Years of masks, whispers and fears have made Cubans find delving into political issues as difficult as delving into enigmatic, dark abyss. The few surveys and inquiries conducted independently in recent decades have encountered a suspicion that leads us to question: Why are you asking me that? What will you do with the information?
However, there are times when our actions are the most conclusive and direct of responses. As in the elections held last Sunday for the Municipal Assemblies of People’s Power, where more than 1.7 million people didn’t vote, annulled their ballot, or left it blank, or even voted for one of the only two opposition candidates.
With as 88.3% participation, any foreign observer would think that we take the district elections very seriously. Amid voter apathy of so many democratic countries, the participation of Cuban voters could be misinterpreted as a sign of civility, but in fact it is evidence of the tight controls under which we have lived for over half a century. Going to the polls does not signal assent or support.
To not vote or abstain has for too long signified a act that marks us as disaffected or counterrevolutionaries, in a country where ideological fidelity opens doors, guarantees futures and results in privileges. On the other hand, the act of selecting our representatives has been taken over by automatic behavior, aware of our limited power to influence the solution of local and national problems.
The district delegate becomes a sort of scapegoat, one whose management capabilities are limited and lacking in autonomy
The district delegate becomes a sort of scapegoat, a target of the complaints and demands, but one whose management capabilities are limited and lacking in autonomy. How many years have to told this people’s representative, in successive “accountability meetings,” about the poor quality of the bread, the deterioration of the streets? Without, in the three decades of their existence, these figures managing to improve anything.
Hence the phrase, “everything, if nothing is going to change,” repeated by millions of voters, who also counsel their friends, “Go to vote so they don’t single you out.” A combination of disbelief and faking it, skepticism and fear, has been the principle force for “going through the motions” of marking a ballot, folding it and placing it in a ballot box as closely watched as it is ineffective. A reflexive gesture, some unavoidable paperwork that many try to get done with as quickly as possible, with neither hope nor confidence.
A combination of disbelief and faking it, skepticism and fear, has been the principle force for “going through the motions” of marking a ballot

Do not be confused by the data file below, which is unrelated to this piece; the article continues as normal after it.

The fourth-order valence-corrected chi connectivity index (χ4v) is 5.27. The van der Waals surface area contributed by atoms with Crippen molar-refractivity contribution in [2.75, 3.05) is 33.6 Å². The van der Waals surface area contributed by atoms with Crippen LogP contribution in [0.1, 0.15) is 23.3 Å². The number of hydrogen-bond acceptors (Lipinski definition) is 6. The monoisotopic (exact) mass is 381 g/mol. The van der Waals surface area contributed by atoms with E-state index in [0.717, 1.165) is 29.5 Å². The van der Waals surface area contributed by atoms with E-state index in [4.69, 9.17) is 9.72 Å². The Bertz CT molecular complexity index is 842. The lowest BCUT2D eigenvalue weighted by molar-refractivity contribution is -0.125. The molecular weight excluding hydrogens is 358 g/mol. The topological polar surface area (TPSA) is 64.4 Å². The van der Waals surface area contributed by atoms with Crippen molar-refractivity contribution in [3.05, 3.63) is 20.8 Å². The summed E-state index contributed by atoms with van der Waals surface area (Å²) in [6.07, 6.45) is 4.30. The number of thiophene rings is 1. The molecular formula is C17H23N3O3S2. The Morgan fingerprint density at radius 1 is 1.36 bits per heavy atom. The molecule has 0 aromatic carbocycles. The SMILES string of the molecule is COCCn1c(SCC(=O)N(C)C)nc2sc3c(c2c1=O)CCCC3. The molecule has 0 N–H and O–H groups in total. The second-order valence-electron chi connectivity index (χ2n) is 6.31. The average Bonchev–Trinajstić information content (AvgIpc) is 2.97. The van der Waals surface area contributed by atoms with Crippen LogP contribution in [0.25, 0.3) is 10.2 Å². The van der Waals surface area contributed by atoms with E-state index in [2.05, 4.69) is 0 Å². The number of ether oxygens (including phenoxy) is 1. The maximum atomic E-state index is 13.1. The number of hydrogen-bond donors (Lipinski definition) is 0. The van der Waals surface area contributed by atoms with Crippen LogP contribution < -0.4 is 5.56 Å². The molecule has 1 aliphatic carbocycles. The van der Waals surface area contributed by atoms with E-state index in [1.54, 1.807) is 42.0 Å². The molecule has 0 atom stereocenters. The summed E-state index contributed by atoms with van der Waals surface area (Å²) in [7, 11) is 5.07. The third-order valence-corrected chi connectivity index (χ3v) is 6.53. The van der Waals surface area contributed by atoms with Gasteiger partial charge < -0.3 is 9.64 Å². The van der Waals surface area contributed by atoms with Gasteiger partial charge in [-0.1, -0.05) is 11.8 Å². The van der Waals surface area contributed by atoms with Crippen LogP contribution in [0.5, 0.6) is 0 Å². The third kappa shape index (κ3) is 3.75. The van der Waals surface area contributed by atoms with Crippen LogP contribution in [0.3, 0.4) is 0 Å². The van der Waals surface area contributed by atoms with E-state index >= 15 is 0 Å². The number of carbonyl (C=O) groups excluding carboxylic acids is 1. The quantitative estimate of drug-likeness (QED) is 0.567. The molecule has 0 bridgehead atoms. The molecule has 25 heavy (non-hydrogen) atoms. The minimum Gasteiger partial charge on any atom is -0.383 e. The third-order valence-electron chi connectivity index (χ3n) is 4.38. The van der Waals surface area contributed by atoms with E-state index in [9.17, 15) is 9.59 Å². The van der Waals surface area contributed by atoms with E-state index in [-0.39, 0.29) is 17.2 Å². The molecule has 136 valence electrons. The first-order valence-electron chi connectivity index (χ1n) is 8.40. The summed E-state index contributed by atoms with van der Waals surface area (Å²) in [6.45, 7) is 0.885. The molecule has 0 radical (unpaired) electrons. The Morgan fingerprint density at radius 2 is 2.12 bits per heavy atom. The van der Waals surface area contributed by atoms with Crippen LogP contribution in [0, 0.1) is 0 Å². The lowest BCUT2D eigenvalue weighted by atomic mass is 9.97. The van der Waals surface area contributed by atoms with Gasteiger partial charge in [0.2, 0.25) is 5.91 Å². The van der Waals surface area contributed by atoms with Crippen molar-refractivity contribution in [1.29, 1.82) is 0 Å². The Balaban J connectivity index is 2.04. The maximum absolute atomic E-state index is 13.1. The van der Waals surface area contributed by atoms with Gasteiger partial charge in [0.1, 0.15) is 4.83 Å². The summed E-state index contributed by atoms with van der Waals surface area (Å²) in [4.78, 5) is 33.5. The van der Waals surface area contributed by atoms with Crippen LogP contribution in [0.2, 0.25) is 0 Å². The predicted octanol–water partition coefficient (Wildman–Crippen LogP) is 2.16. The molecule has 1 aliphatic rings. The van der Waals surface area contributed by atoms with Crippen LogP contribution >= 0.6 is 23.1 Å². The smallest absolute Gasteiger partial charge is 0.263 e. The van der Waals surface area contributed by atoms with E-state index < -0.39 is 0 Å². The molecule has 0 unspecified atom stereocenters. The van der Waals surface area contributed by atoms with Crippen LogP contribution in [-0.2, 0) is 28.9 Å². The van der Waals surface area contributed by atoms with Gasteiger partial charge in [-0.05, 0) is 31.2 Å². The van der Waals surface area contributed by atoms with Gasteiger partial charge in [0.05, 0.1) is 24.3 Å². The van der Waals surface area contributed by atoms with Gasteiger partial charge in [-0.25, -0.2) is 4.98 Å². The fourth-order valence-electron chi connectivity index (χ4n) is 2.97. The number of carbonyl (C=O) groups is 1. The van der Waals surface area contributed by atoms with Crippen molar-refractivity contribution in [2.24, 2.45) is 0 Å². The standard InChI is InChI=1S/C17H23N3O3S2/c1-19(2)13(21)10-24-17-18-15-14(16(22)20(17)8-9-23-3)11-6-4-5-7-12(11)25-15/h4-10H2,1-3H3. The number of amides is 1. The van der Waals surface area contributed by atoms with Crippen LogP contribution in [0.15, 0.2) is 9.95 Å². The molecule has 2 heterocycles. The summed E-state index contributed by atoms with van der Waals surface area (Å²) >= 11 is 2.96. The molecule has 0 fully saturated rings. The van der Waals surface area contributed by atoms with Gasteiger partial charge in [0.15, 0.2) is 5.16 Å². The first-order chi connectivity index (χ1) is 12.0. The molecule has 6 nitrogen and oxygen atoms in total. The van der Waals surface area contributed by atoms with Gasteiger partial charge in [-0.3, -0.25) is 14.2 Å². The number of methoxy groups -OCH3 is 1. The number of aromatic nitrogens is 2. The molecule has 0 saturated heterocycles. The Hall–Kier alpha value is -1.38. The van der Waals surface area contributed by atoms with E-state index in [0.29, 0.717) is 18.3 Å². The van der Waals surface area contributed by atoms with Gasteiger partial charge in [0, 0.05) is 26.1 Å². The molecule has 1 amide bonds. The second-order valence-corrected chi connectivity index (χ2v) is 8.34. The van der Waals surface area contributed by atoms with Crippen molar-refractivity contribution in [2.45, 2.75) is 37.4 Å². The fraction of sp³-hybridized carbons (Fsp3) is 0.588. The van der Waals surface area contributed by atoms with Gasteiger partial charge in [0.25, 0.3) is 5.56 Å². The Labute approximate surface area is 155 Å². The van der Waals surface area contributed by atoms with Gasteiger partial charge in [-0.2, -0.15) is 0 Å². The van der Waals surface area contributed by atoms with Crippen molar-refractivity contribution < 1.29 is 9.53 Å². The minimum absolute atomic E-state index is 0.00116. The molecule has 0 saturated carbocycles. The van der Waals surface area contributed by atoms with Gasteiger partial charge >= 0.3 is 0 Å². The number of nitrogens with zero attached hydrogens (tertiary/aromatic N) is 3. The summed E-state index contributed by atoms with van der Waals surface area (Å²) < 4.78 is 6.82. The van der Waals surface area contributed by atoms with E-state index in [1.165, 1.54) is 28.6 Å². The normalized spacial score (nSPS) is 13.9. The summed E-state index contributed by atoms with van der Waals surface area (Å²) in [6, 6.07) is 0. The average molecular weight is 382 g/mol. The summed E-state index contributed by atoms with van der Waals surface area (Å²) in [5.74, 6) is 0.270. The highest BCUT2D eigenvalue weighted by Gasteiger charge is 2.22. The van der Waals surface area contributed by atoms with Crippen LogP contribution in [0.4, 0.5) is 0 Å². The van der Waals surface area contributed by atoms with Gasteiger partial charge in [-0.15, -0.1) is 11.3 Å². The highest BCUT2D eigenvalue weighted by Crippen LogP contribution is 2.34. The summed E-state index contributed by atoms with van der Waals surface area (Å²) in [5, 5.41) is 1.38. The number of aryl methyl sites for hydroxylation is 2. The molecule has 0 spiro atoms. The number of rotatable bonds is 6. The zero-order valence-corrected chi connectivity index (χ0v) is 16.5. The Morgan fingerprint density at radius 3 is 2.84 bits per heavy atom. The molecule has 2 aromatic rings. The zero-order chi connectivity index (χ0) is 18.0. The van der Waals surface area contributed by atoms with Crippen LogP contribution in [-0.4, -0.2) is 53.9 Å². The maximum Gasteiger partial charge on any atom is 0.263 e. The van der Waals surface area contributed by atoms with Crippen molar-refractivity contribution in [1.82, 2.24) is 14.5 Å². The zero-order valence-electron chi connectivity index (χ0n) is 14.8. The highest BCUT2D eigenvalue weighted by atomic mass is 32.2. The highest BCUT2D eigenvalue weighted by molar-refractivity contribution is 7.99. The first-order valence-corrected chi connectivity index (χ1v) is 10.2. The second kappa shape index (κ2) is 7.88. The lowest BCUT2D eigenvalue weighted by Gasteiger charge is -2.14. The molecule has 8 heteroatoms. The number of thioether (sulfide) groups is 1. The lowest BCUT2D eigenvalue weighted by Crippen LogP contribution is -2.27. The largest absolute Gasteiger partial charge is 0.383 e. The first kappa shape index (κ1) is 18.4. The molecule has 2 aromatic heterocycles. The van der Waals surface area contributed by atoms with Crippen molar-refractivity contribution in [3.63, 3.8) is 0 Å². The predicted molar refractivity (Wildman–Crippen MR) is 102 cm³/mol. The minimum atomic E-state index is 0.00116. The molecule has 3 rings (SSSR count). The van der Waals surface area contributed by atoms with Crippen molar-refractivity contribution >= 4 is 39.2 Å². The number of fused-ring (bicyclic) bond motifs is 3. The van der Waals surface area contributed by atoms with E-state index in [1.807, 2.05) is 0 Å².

To the more than 1.7 million Cubans who this weekend showed their disinterest or disagreement with the elections, the same number or twice as many individuals who think the same might join them, but they are afraid of standing out. For every person who doesn’t enter the polling station, scribbles on the ballot, or just writes nothing on it, should be added many more who wanted to but didn’t dare to be so bold. The voting booth might have hidden cameras – they think fearfully – or the ballot could be marked to detect disobedience, they tell themselves.
The president of the National Electoral Commission, Alina Balseiro, said the nearly six percentage point drop in attendance compared to the last municipal elections was due to the absence of the “hundreds of thousands of Cubans” who are traveling abroad. The official has to know that this explosion of travel is also a way to vote against a system that hampers their personal and professional development within national borders.
It is worth emphasizing that the brave who chose not to give in to their fears are more than double the number of those who are active in the Communist Party. The courage it takes for the former far exceeds the effort to pay the annual dues of an organization that has hijacked the name of the country and boasts of representing the soul of all its citizens. In the ranks of those who refused to validate their vote is, therefore, greater willpower and honesty.
This Sunday, we sent a loud and clear message. Without our agreement, without spaces for us in the national mass media, and even in the face of possible punishments, 1.7 million Cubans stepped from the shadows of faking it to the harsh sun of assuming our positions publicly. A force for change that the government fears and that the dissent should channel.